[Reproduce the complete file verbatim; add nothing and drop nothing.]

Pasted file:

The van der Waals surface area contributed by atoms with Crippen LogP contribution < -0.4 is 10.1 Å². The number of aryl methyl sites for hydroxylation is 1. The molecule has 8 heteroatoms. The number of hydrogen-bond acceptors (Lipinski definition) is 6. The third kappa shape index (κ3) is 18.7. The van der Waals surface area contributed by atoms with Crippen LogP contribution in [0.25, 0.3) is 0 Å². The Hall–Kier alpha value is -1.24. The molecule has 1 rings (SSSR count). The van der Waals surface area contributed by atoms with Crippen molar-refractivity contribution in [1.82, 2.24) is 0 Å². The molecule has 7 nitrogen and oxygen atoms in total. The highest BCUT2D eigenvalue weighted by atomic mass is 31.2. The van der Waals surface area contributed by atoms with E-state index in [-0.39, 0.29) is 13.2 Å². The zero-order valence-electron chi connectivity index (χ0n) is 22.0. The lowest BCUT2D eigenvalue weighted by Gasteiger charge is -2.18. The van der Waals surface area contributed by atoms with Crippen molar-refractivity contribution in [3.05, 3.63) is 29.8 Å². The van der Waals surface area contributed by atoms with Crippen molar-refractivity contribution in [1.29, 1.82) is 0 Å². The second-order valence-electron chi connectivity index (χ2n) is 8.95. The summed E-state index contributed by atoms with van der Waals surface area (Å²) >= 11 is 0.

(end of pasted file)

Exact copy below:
The van der Waals surface area contributed by atoms with Crippen LogP contribution < -0.4 is 10.1 Å². The number of aryl methyl sites for hydroxylation is 1. The molecule has 8 heteroatoms. The number of hydrogen-bond acceptors (Lipinski definition) is 6. The third kappa shape index (κ3) is 18.7. The van der Waals surface area contributed by atoms with Crippen LogP contribution in [0.25, 0.3) is 0 Å². The Hall–Kier alpha value is -1.24. The molecule has 1 rings (SSSR count). The van der Waals surface area contributed by atoms with Crippen molar-refractivity contribution in [1.82, 2.24) is 0 Å². The molecule has 7 nitrogen and oxygen atoms in total. The highest BCUT2D eigenvalue weighted by atomic mass is 31.2. The van der Waals surface area contributed by atoms with E-state index in [-0.39, 0.29) is 13.2 Å². The zero-order valence-electron chi connectivity index (χ0n) is 22.0. The lowest BCUT2D eigenvalue weighted by Gasteiger charge is -2.18. The van der Waals surface area contributed by atoms with Crippen molar-refractivity contribution in [3.05, 3.63) is 29.8 Å². The van der Waals surface area contributed by atoms with Crippen molar-refractivity contribution in [1.29, 1.82) is 0 Å². The second-order valence-electron chi connectivity index (χ2n) is 8.95. The summed E-state index contributed by atoms with van der Waals surface area (Å²) >= 11 is 0.